Down here in Atlanta the 2012-2013 school year is well underway, even though it’s only mid August. The yearning for summer endures, but it’s balanced by the incredible surge of energy that comes with the beginning of a new school year, especially at The Davis Academy. One of the things I appreciate most about being part of The Davis Academy is that it’s truly a community of learners. Obviously student learning comes first, but there’s a healthy recognition that authentic teaching requires authentic learning. At Davis I’m surrounded by adults who are modelling what “lifelong learning” is all about.
One of the ways we promote a community of learning amidst the frenzied schedules we all keep is through our commitment to professional development. Without delving into the depths of PD here at Davis, I want to share a personal takewaway from a session we had during our preplanning days when we were lucky enough to host John D’Auria, noted educational author, researcher, and president of Teachers 21.
During our time with D’Auria he engaged us in thinking through several of the key points in his excellent, accessible, and provocative book, Ten Lessons in Leadership and Learning: An Educator’s Journey. The lesson I want to highlight has to do with different beliefs about intelligence: limiting and liberating.
Limiting beliefs about intelligence center around the idea that intelligence is essentially determined at birth. You’ve either got it or you don’t. Each of us has a fixed amount of intelligence. Mistakes, errors, and failures show us the limits of our intelligence and let us know when we’ve reached our intellectual capacity. Pretty dreary stuff, but unfortunately these limiting beliefs are alive and well.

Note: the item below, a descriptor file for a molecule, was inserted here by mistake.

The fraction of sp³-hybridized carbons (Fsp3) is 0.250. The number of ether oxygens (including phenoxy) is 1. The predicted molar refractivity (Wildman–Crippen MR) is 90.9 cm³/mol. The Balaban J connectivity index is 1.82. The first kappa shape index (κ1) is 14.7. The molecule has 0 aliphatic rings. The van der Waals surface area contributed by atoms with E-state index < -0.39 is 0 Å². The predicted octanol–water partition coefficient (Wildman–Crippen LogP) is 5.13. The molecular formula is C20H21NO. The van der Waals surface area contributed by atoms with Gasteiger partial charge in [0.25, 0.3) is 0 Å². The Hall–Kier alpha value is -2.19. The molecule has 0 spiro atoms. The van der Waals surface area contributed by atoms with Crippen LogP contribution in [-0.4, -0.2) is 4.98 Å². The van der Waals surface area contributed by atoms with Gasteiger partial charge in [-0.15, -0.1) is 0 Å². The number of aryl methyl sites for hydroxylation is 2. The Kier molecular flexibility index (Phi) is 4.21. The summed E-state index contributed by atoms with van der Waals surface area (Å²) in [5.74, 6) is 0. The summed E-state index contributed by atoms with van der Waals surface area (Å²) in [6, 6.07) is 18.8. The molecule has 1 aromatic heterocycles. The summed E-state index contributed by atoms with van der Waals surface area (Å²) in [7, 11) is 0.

Liberating beliefs about intelligence suggest that intelligence can be acquired, molded, and developed over time. Rather than being an elusive quality granted to the lucky few, intelligence is available to all, assuming we’re willing to work to achieve it. The same mistakes, errors, and failures that are so devastating in the world of limiting beliefs about intelligence become the very tools that drive learning in a liberation mindset. Simply stated, we learn from our mistakes, and our failures help us rise again.
Our time with D’Auria coincided with the London Olympics. As I was fast-forwarding through my DVR one evening I inadvertently stumbled upon a commerical that stopped me dead in my tracks. It was a Nike ad that was speaking directly to the point that D’Auria had made earlier that day. The ad has stirred a bit of controversy because some viewers think it’s poking fun at the child featured in the ad. But I think it’s a remarkable commercial that espouses liberating beliefs about intelligence, and about the capacity for growth more generally. On the first day of school we had a chance to share it with our middle school students and drive home the point that greatness isn’t granted at birth, rather it’s achieved through effort and strategy. Fellow educators who are concerned with imparting liberating beliefs about education may want to use this commercial as well.
Wishing us all, Northerners, Southerners, Jewish Educators, Independent School Educators, Public School Educators and champions of intellectual liberation, a great 2012-2013 school year.